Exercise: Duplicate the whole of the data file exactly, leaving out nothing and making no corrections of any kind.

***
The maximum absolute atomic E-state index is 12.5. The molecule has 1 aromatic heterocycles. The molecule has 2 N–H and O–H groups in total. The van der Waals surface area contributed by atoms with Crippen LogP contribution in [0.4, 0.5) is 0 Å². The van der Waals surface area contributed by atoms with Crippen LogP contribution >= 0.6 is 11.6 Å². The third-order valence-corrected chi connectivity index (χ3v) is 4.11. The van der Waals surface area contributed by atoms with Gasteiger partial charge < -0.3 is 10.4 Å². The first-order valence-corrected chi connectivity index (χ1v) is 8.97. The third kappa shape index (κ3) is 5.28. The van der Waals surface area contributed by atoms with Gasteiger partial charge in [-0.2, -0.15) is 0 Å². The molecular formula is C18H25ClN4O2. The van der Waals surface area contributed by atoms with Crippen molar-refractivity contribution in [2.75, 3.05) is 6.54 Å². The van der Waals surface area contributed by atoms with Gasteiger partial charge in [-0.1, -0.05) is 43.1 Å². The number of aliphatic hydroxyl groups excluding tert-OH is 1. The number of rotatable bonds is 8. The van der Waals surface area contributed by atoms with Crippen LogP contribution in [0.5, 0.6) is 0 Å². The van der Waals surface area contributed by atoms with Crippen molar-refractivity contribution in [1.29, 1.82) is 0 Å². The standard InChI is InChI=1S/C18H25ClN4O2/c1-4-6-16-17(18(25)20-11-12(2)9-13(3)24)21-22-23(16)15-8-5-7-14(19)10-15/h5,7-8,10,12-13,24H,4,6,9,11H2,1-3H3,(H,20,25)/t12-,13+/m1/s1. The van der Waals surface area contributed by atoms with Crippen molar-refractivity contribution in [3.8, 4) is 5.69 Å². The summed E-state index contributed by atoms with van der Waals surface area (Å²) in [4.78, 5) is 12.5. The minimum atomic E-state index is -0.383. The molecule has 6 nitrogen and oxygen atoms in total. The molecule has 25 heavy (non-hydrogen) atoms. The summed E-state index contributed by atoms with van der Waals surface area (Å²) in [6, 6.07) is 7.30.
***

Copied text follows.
The maximum absolute atomic E-state index is 12.5. The molecule has 1 aromatic heterocycles. The molecule has 2 N–H and O–H groups in total. The van der Waals surface area contributed by atoms with Crippen LogP contribution in [0.4, 0.5) is 0 Å². The van der Waals surface area contributed by atoms with Crippen LogP contribution >= 0.6 is 11.6 Å². The third-order valence-corrected chi connectivity index (χ3v) is 4.11. The van der Waals surface area contributed by atoms with Gasteiger partial charge < -0.3 is 10.4 Å². The first-order valence-corrected chi connectivity index (χ1v) is 8.97. The third kappa shape index (κ3) is 5.28. The van der Waals surface area contributed by atoms with Gasteiger partial charge in [-0.2, -0.15) is 0 Å². The molecular formula is C18H25ClN4O2. The van der Waals surface area contributed by atoms with Crippen molar-refractivity contribution in [2.75, 3.05) is 6.54 Å². The van der Waals surface area contributed by atoms with Gasteiger partial charge in [-0.1, -0.05) is 43.1 Å². The number of aliphatic hydroxyl groups excluding tert-OH is 1. The number of rotatable bonds is 8. The van der Waals surface area contributed by atoms with Crippen LogP contribution in [0.5, 0.6) is 0 Å². The van der Waals surface area contributed by atoms with Crippen molar-refractivity contribution in [1.29, 1.82) is 0 Å². The standard InChI is InChI=1S/C18H25ClN4O2/c1-4-6-16-17(18(25)20-11-12(2)9-13(3)24)21-22-23(16)15-8-5-7-14(19)10-15/h5,7-8,10,12-13,24H,4,6,9,11H2,1-3H3,(H,20,25)/t12-,13+/m1/s1. The van der Waals surface area contributed by atoms with Crippen molar-refractivity contribution in [3.8, 4) is 5.69 Å². The summed E-state index contributed by atoms with van der Waals surface area (Å²) in [4.78, 5) is 12.5. The minimum atomic E-state index is -0.383. The molecule has 6 nitrogen and oxygen atoms in total. The molecule has 25 heavy (non-hydrogen) atoms. The summed E-state index contributed by atoms with van der Waals surface area (Å²) in [6, 6.07) is 7.30.